6 found
Sort by:
Disambiguations:
Claudia Emerson [4]Claudia I. Emerson [2]
  1. Donald J. Willison, Nancy Ondrusek, Angus Dawson, Claudia Emerson, Lorraine E. Ferris, Raphael Saginur, Heather Sampson & Ross Upshur (2014). What Makes Public Health Studies Ethical? Dissolving the Boundary Between Research and Practice. BMC Medical Ethics 15 (1):61.
    The generation of evidence is integral to the work of public health and health service providers. Traditionally, ethics has been addressed differently in research projects, compared with other forms of evidence generation, such as quality improvement, program evaluation, and surveillance, with review of non-research activities falling outside the purview of the research ethics board. However, the boundaries between research and these other evaluative activities are not distinct. Efforts to delineate a boundary – whether on grounds of primary purpose, temporality, underlying (...)
    No categories
    Direct download (3 more)  
     
    My bibliography  
     
    Export citation  
  2. Claudia I. Emerson, Peter A. Singer & Ross Eg Upshur (2011). Access and Use of Human Tissues From the Developing World: Ethical Challenges and a Way Forward Using a Tissue Trust. BMC Medical Ethics 12 (1):2.
    Direct download (4 more)  
     
    My bibliography  
     
    Export citation  
  3. Claudia Emerson, Ross Upshur & Abdallah Daar (2009). Empirical Bioethics Research in the Developing World: When the 'Is' is Close to an 'Ought'. American Journal of Bioethics 9 (6):101-103.
    Direct download (4 more)  
     
    My bibliography  
     
    Export citation  
  4. Elaine Gibson, Kevin Brazil, Michael D. Coughlin, Claudia Emerson, Francois Fournier, Lisa Schwartz, Karen V. Szala-Meneok, Karen M. Weisbaum & Donald J. Willison (2008). Who's Minding the Shop? The Role of Canadian Research Ethics Boards in the Creation and Uses of Registries and Biobanks. BMC Medical Ethics 9 (1):17-.
    BackgroundThe amount of research utilizing health information has increased dramatically over the last ten years. Many institutions have extensive biobank holdings collected over a number of years for clinical and teaching purposes, but are uncertain as to the proper circumstances in which to permit research uses of these samples. Research Ethics Boards (REBs) in Canada and elsewhere in the world are grappling with these issues, but lack clear guidance regarding their role in the creation of and access to registries and (...)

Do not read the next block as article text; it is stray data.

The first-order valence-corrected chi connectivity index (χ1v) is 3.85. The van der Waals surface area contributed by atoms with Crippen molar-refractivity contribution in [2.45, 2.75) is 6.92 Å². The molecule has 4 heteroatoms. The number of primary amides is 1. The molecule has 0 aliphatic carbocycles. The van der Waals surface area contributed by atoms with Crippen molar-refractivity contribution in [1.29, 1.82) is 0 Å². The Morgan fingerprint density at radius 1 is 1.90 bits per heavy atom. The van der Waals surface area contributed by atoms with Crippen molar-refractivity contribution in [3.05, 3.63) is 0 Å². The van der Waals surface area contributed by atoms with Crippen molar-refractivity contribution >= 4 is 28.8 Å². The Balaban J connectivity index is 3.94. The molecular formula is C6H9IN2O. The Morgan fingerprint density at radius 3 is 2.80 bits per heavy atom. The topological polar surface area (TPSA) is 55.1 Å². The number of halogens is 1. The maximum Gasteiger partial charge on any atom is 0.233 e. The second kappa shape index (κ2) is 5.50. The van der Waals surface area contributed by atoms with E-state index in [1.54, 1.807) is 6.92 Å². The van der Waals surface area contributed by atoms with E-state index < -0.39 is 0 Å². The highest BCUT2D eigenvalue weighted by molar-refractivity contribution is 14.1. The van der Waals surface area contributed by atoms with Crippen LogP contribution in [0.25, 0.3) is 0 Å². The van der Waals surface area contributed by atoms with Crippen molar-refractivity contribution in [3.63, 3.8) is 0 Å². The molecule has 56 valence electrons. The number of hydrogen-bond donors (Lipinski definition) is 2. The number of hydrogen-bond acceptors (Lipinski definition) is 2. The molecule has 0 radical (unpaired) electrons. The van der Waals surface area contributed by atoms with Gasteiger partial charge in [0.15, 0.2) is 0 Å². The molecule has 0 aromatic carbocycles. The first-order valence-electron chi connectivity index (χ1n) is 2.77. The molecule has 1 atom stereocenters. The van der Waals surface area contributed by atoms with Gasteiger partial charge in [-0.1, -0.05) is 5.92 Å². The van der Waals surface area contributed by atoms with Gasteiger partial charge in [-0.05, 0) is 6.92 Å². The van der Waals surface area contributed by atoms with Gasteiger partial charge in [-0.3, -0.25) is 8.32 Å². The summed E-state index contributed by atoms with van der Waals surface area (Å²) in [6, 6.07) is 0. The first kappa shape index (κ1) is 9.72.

Direct download (4 more)  
     
    My bibliography  
     
    Export citation  
  5. Donald J. Willison, Claudia Emerson, Karen V. Szala-Meneok, Elaine Gibson, Lisa Schwartz, Karen M. Weisbaum, François Fournier, Kevin Brazil & Michael D. Coughlin (2008). Access to Medical Records for Research Purposes: Varying Perceptions Across Research Ethics Boards. Journal of Medical Ethics 34 (4):308-314.
    Introduction: Variation across research ethics boards in conditions placed on access to medical records for research purposes raises concerns around negative impacts on research quality and on human subject protection, including privacy.Aim: To study variation in REB consent requirements for retrospective chart review and who may have access to the medical record for data abstraction.Methods: Thirty 90-min face-to-face interviews were conducted with REB chairs and administrators affiliated with faculties of medicine in Canadian universities, using structured questions around a case study (...)
    Direct download (2 more)  
     
    My bibliography  
     
    Export citation  
  6. Claudia I. Emerson & Abdallah S. Daar (2007). Defining Conscience and Acting Conscientiously. American Journal of Bioethics 7 (12):19 – 21.
    Direct download (5 more)  
     
    My bibliography  
     
    Export citation